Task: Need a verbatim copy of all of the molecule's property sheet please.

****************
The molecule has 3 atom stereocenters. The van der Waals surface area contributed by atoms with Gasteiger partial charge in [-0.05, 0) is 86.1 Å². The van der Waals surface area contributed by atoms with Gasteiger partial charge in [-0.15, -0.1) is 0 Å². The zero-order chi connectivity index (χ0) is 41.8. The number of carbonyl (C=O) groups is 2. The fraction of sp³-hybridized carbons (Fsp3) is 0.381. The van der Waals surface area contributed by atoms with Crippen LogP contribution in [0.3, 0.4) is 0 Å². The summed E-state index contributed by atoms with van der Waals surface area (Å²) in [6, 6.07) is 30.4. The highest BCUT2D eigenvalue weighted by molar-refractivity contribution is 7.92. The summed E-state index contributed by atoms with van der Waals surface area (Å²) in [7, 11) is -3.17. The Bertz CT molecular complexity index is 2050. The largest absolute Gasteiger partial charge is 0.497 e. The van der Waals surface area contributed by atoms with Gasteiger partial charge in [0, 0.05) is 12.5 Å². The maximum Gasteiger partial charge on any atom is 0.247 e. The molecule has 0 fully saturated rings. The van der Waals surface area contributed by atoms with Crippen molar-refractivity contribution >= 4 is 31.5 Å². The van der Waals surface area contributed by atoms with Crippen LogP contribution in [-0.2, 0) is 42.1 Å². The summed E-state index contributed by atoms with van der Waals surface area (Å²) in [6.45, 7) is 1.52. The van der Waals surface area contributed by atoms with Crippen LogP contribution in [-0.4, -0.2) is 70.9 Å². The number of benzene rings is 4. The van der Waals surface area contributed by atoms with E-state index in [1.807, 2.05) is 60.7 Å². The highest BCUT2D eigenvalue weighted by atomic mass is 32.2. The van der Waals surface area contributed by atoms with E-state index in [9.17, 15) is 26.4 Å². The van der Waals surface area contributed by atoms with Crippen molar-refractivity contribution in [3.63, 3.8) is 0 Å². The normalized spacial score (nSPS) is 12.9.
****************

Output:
The molecule has 3 atom stereocenters. The van der Waals surface area contributed by atoms with Gasteiger partial charge in [-0.05, 0) is 86.1 Å². The van der Waals surface area contributed by atoms with Gasteiger partial charge in [-0.15, -0.1) is 0 Å². The zero-order chi connectivity index (χ0) is 41.8. The number of carbonyl (C=O) groups is 2. The fraction of sp³-hybridized carbons (Fsp3) is 0.381. The van der Waals surface area contributed by atoms with Crippen LogP contribution in [0.3, 0.4) is 0 Å². The summed E-state index contributed by atoms with van der Waals surface area (Å²) in [6, 6.07) is 30.4. The highest BCUT2D eigenvalue weighted by molar-refractivity contribution is 7.92. The summed E-state index contributed by atoms with van der Waals surface area (Å²) in [7, 11) is -3.17. The Bertz CT molecular complexity index is 2050. The largest absolute Gasteiger partial charge is 0.497 e. The van der Waals surface area contributed by atoms with Gasteiger partial charge in [0, 0.05) is 12.5 Å². The maximum Gasteiger partial charge on any atom is 0.247 e. The molecule has 0 fully saturated rings. The van der Waals surface area contributed by atoms with Crippen molar-refractivity contribution >= 4 is 31.5 Å². The van der Waals surface area contributed by atoms with Crippen LogP contribution in [-0.2, 0) is 42.1 Å². The summed E-state index contributed by atoms with van der Waals surface area (Å²) in [6.45, 7) is 1.52. The van der Waals surface area contributed by atoms with Crippen LogP contribution in [-0.4, -0.2) is 70.9 Å². The number of benzene rings is 4. The van der Waals surface area contributed by atoms with E-state index in [1.807, 2.05) is 60.7 Å². The highest BCUT2D eigenvalue weighted by atomic mass is 32.2. The van der Waals surface area contributed by atoms with E-state index in [9.17, 15) is 26.4 Å². The van der Waals surface area contributed by atoms with Crippen molar-refractivity contribution in [3.63, 3.8) is 0 Å². The normalized spacial score (nSPS) is 12.9.